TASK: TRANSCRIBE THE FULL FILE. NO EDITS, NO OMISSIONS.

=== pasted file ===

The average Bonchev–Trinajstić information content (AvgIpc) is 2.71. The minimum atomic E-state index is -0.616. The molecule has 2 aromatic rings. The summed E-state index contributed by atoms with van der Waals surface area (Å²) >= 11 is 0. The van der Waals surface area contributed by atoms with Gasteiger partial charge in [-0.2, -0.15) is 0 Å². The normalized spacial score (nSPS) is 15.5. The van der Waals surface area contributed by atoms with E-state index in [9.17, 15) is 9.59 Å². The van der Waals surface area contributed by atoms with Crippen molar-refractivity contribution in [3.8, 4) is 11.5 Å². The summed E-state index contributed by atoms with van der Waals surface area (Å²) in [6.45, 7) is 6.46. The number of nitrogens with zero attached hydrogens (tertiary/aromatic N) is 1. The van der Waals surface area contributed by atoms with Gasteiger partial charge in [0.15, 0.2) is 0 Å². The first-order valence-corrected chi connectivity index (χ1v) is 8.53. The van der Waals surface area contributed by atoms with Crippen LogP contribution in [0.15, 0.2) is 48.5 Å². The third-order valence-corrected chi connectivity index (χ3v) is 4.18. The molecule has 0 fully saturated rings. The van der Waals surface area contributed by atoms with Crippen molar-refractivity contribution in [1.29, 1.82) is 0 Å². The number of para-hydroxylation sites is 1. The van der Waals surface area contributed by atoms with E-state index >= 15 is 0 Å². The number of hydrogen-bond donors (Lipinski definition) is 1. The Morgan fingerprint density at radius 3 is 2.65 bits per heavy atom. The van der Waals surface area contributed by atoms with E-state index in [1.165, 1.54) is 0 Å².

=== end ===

The average Bonchev–Trinajstić information content (AvgIpc) is 2.71. The minimum atomic E-state index is -0.616. The molecule has 2 aromatic rings. The summed E-state index contributed by atoms with van der Waals surface area (Å²) >= 11 is 0. The van der Waals surface area contributed by atoms with Gasteiger partial charge in [-0.2, -0.15) is 0 Å². The normalized spacial score (nSPS) is 15.5. The van der Waals surface area contributed by atoms with E-state index in [9.17, 15) is 9.59 Å². The van der Waals surface area contributed by atoms with Crippen molar-refractivity contribution in [3.8, 4) is 11.5 Å². The summed E-state index contributed by atoms with van der Waals surface area (Å²) in [6.45, 7) is 6.46. The number of nitrogens with zero attached hydrogens (tertiary/aromatic N) is 1. The van der Waals surface area contributed by atoms with Gasteiger partial charge in [0.15, 0.2) is 0 Å². The first-order valence-corrected chi connectivity index (χ1v) is 8.53. The van der Waals surface area contributed by atoms with Crippen LogP contribution in [0.15, 0.2) is 48.5 Å². The third-order valence-corrected chi connectivity index (χ3v) is 4.18. The molecule has 0 fully saturated rings. The van der Waals surface area contributed by atoms with Crippen molar-refractivity contribution in [1.29, 1.82) is 0 Å². The number of para-hydroxylation sites is 1. The van der Waals surface area contributed by atoms with E-state index >= 15 is 0 Å². The number of hydrogen-bond donors (Lipinski definition) is 1. The Morgan fingerprint density at radius 3 is 2.65 bits per heavy atom. The van der Waals surface area contributed by atoms with E-state index in [1.165, 1.54) is 0 Å².